Unlike the end of his night with the first spirit, Scrooge is given no time to prepare or recover from his experience with the Ghost of Christmas Present. Instead, after the spirit disappears at midnight, he is immediately joined by a hooded phantom, the Ghost of Christmas Yet to Come. Keeping with his previous encounters, Scrooge addresses the spirit directly and, despite his fear, encourages the spirit to fulfill its purpose:

“Ghost of the Future!” he exclaimed, “I fear you more than any spectre I have seen. But as I know your purpose is to do me good, and as I hope to live to be another man from what I was, I am prepared to bear your company, and do it with a thankful heart.”

With this spirit, the one he fears most, Scrooge is most eager to accompany, “‘Lead on!’ said Scrooge. ‘Lead on! The night is waning fast, and it is precious time to me, I know. Lead on, Spirit!’” In this experience, Scrooge learns the sad fate of Tiny Tim and of his own unmourned death. He begs the Ghost of Christmas Yet to Come to allow his future to be changed. As with the first spirit, Scrooge reaches out to the Ghost, but instead of trying to rid himself of the spirit, Scrooge is clinging to it, “In his agony he caught the spectral hand. It sought to free itself, but he was strong in his entreaty, and detained it.” While the spirit does pull away and disappear, Scrooge is successful in getting his second chance and wakes on Christmas Day a changed man.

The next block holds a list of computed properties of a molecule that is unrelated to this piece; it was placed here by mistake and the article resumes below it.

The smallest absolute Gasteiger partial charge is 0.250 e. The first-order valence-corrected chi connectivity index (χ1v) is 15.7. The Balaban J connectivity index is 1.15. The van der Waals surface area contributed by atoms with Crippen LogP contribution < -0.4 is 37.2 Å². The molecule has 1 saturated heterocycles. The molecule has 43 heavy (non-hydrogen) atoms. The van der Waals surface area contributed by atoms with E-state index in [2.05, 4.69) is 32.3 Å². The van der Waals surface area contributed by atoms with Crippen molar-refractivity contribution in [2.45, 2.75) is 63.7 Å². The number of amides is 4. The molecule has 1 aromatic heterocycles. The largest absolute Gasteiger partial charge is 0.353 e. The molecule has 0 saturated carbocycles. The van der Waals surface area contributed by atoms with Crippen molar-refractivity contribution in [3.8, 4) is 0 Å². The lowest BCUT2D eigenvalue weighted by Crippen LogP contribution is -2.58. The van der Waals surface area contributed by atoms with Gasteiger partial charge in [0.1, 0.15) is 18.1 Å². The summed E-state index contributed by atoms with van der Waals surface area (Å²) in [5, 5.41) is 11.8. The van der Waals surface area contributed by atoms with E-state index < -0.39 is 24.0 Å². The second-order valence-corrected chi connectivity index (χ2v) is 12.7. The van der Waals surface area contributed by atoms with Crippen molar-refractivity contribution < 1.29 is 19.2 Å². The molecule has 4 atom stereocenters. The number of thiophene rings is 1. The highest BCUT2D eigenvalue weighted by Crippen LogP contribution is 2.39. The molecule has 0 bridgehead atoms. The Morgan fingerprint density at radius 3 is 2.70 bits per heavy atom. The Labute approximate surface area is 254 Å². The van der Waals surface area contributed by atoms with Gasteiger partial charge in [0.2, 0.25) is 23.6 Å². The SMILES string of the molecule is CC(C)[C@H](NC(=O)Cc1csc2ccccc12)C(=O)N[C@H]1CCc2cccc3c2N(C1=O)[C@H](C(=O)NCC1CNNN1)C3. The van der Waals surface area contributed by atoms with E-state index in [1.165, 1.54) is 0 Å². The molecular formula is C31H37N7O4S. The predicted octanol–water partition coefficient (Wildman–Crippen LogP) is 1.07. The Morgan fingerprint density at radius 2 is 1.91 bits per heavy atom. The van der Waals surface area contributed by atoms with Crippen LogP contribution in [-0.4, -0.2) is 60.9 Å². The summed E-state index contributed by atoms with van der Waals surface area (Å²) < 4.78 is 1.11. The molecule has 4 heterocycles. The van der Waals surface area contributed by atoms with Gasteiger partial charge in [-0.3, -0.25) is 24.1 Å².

By the end of the book, I saw that it wasn’t Scrooge’s personality that had changed but his attitude. He started to take as much pleasure in Christmas and life as he use to waste in anger and hardness before the spirits’ visits. His change of heart is a source of amusement for some, but, as he didn’t care when people hated him for his coldness, he doesn’t care if they find his new attitude strange.

All quoted passages are from Dickens, Charles. A Christmas Carol. London: Chancellor Press, 1987.

Month One


So, December is not the month I recommend you start a blog. Whoa. Between illness and the holidays, I kinda drop the book for this blog, as it were. Don’t get me wrong, I am happy that I started re: read pages and I am looking forward to writing some more, but, not unlike the writing of my book, I underestimated the effort involved in maintaining a good blog.

Thank goodness for new years and fresh starts.

Welcome back, dear Readers, and Happy New Year!

Looking at how my first month went, I am going to revise the blogging schedule. Mondays will still be book discussion, but, for the time being, I am dropping it down to a bi-weekly update, with maybe a little commentary as I read to help keep the habit up.

So, please enjoy my take on a classic novel, A Christmas Carol, which you’ll find in the next post, and we’ll start fresh for 2014.